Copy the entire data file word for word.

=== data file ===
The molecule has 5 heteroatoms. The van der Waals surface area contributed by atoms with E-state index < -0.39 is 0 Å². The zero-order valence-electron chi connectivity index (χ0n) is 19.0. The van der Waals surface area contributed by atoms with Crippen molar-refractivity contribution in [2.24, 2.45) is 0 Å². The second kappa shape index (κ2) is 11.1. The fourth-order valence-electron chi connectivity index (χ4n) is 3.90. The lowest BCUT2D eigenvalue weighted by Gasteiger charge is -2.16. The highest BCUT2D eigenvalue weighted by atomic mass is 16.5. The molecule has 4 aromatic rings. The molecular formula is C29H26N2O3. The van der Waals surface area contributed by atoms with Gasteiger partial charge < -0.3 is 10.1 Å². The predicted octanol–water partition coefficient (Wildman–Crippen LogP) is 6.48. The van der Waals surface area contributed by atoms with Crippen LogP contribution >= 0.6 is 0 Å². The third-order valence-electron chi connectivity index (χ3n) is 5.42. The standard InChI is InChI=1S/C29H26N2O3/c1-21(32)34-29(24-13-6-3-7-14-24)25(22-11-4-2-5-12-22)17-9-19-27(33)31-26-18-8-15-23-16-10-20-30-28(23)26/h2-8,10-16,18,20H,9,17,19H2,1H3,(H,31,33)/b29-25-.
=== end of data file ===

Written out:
The molecule has 5 heteroatoms. The van der Waals surface area contributed by atoms with E-state index < -0.39 is 0 Å². The zero-order valence-electron chi connectivity index (χ0n) is 19.0. The van der Waals surface area contributed by atoms with Crippen molar-refractivity contribution in [2.24, 2.45) is 0 Å². The second kappa shape index (κ2) is 11.1. The fourth-order valence-electron chi connectivity index (χ4n) is 3.90. The lowest BCUT2D eigenvalue weighted by Gasteiger charge is -2.16. The highest BCUT2D eigenvalue weighted by atomic mass is 16.5. The molecule has 4 aromatic rings. The molecular formula is C29H26N2O3. The van der Waals surface area contributed by atoms with Gasteiger partial charge < -0.3 is 10.1 Å². The predicted octanol–water partition coefficient (Wildman–Crippen LogP) is 6.48. The van der Waals surface area contributed by atoms with Crippen LogP contribution >= 0.6 is 0 Å². The third-order valence-electron chi connectivity index (χ3n) is 5.42. The standard InChI is InChI=1S/C29H26N2O3/c1-21(32)34-29(24-13-6-3-7-14-24)25(22-11-4-2-5-12-22)17-9-19-27(33)31-26-18-8-15-23-16-10-20-30-28(23)26/h2-8,10-16,18,20H,9,17,19H2,1H3,(H,31,33)/b29-25-.